What about George Bush, Condi, Wol­fowitz, and Pow­ell? Will they ever be held ac­count­able for the dev­as­ta­tion and the death they wrought in Iraq? Sad­dam was held ac­count­able for 300,000 Iraqis… Surely some­one should be held ac­count­able for the mil­lion or so?Fi­nally, after all is said and done, we shouldn’t for­get what this was about – mak­ing Amer­ica safer… And are you safer Amer­i­cans? If you are, why is it that we hear more and more about at­tacks on your em­bassies and diplo­mats? Why is it that you are con­stantly warned to not go to this coun­try or that one? Is it bet­ter now, ten years down the line? Do you feel safer, with hun­dreds of thou­sands of Iraqis out of the way (granted half of them were women and chil­dren, but chil­dren grow up, right?)?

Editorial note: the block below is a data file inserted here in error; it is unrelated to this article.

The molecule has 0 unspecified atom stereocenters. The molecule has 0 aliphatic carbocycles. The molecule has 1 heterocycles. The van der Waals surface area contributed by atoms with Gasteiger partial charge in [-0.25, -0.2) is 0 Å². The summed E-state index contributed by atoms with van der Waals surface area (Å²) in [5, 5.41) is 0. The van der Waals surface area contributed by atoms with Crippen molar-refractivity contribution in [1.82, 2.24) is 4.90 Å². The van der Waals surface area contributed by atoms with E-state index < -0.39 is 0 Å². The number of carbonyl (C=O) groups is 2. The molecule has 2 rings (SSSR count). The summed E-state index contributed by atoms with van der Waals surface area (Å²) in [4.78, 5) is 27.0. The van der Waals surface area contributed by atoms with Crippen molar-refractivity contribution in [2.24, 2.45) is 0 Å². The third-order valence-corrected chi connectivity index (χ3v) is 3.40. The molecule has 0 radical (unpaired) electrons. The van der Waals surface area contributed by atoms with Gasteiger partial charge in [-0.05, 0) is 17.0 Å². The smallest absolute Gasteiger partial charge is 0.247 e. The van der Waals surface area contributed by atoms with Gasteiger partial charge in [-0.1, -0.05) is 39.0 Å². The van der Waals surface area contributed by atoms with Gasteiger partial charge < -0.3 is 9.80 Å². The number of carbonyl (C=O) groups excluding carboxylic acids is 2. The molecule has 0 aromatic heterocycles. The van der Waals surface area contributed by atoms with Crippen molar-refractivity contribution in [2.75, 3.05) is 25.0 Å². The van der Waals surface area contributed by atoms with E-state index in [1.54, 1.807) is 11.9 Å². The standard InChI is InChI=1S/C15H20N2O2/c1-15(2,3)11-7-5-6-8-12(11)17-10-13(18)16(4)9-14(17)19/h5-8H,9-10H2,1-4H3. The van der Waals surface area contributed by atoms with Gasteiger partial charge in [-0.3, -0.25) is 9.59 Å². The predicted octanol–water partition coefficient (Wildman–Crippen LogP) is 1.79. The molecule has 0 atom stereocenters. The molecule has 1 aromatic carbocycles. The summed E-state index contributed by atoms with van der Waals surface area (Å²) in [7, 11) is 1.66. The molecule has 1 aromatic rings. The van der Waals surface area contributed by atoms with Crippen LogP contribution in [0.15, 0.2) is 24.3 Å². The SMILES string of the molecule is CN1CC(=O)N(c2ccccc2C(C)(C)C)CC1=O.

And what hap­pened to River­bend and my fam­ily? I even­tu­ally moved from Syria. I moved be­fore the heavy fight­ing, be­fore it got ugly. That’s how for­tu­nate I was. I moved to an­other coun­try nearby, stayed al­most a year, and then made an­other move to a third Arab coun­try with the hope that, this time, it’ll stick until… Until when? Even the pes­simists aren’t sure any­more. When will things im­prove? When will be able to live nor­mally? How long will it take?  
For those of you who are dis­ap­pointed re­al­ity has reared its ugly head again, go to Fox News, I’m sure they have a re­portage that will soothe your con­science. 
For those of you who have been ask­ing about me and won­der­ing how I have been doing, I thank you. “Lo khuliyet, quli­bet…” Which means “If the world were empty of good peo­ple, it would end.” I only need to check my emails to know it won’t be end­ing any time soon.